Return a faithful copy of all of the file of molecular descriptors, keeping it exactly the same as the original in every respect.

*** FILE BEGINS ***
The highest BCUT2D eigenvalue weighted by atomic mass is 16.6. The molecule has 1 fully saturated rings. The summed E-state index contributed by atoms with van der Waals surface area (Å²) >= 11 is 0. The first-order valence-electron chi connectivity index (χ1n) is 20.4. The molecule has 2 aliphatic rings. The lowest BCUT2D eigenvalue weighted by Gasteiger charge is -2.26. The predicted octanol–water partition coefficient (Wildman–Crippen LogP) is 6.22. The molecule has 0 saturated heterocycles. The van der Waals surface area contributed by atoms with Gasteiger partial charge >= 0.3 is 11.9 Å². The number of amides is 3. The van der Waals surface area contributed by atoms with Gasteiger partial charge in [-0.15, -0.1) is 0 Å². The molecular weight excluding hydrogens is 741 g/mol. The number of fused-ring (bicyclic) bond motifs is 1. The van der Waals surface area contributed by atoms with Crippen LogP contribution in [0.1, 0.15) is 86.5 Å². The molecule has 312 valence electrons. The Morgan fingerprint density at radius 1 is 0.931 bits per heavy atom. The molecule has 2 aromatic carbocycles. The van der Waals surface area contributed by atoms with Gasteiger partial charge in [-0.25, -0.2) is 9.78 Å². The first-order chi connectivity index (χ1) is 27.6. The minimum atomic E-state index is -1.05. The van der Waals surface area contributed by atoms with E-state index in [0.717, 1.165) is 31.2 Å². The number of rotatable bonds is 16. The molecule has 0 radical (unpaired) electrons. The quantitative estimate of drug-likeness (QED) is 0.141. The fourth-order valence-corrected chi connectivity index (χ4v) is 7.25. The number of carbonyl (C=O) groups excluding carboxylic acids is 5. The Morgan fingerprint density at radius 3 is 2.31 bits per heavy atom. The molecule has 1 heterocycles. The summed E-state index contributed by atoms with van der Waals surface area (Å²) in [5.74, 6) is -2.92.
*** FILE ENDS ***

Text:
The highest BCUT2D eigenvalue weighted by atomic mass is 16.6. The molecule has 1 fully saturated rings. The summed E-state index contributed by atoms with van der Waals surface area (Å²) >= 11 is 0. The first-order valence-electron chi connectivity index (χ1n) is 20.4. The molecule has 2 aliphatic rings. The lowest BCUT2D eigenvalue weighted by Gasteiger charge is -2.26. The predicted octanol–water partition coefficient (Wildman–Crippen LogP) is 6.22. The molecule has 0 saturated heterocycles. The van der Waals surface area contributed by atoms with Gasteiger partial charge >= 0.3 is 11.9 Å². The number of amides is 3. The van der Waals surface area contributed by atoms with Gasteiger partial charge in [-0.15, -0.1) is 0 Å². The molecular weight excluding hydrogens is 741 g/mol. The number of fused-ring (bicyclic) bond motifs is 1. The van der Waals surface area contributed by atoms with Crippen LogP contribution in [0.1, 0.15) is 86.5 Å². The molecule has 312 valence electrons. The Morgan fingerprint density at radius 1 is 0.931 bits per heavy atom. The molecule has 2 aromatic carbocycles. The van der Waals surface area contributed by atoms with Gasteiger partial charge in [-0.25, -0.2) is 9.78 Å². The first-order chi connectivity index (χ1) is 27.6. The minimum atomic E-state index is -1.05. The van der Waals surface area contributed by atoms with E-state index in [0.717, 1.165) is 31.2 Å². The number of rotatable bonds is 16. The molecule has 0 radical (unpaired) electrons. The quantitative estimate of drug-likeness (QED) is 0.141. The fourth-order valence-corrected chi connectivity index (χ4v) is 7.25. The number of carbonyl (C=O) groups excluding carboxylic acids is 5. The Morgan fingerprint density at radius 3 is 2.31 bits per heavy atom. The molecule has 1 heterocycles. The summed E-state index contributed by atoms with van der Waals surface area (Å²) in [5.74, 6) is -2.92.